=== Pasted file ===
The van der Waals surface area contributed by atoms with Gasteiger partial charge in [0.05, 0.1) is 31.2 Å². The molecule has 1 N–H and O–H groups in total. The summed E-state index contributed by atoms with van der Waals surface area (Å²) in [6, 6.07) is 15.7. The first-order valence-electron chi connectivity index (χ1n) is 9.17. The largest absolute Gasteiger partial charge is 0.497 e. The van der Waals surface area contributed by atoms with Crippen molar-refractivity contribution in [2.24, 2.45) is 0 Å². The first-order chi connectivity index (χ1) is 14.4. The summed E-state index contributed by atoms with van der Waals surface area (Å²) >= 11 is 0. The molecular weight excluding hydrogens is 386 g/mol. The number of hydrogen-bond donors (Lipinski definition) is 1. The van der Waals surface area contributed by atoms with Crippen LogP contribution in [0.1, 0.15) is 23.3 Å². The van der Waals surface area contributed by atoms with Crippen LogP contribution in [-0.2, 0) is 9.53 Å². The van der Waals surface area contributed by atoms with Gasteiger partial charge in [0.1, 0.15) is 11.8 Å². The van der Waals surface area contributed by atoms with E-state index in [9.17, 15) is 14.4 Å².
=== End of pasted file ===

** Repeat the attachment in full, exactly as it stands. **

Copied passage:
The van der Waals surface area contributed by atoms with Gasteiger partial charge in [0.05, 0.1) is 31.2 Å². The molecule has 1 N–H and O–H groups in total. The summed E-state index contributed by atoms with van der Waals surface area (Å²) in [6, 6.07) is 15.7. The first-order valence-electron chi connectivity index (χ1n) is 9.17. The largest absolute Gasteiger partial charge is 0.497 e. The van der Waals surface area contributed by atoms with Crippen molar-refractivity contribution in [2.24, 2.45) is 0 Å². The first-order chi connectivity index (χ1) is 14.4. The summed E-state index contributed by atoms with van der Waals surface area (Å²) >= 11 is 0. The molecular weight excluding hydrogens is 386 g/mol. The number of hydrogen-bond donors (Lipinski definition) is 1. The van der Waals surface area contributed by atoms with Crippen LogP contribution in [0.1, 0.15) is 23.3 Å². The van der Waals surface area contributed by atoms with Crippen LogP contribution in [-0.2, 0) is 9.53 Å². The van der Waals surface area contributed by atoms with Gasteiger partial charge in [0.1, 0.15) is 11.8 Å². The van der Waals surface area contributed by atoms with E-state index in [9.17, 15) is 14.4 Å².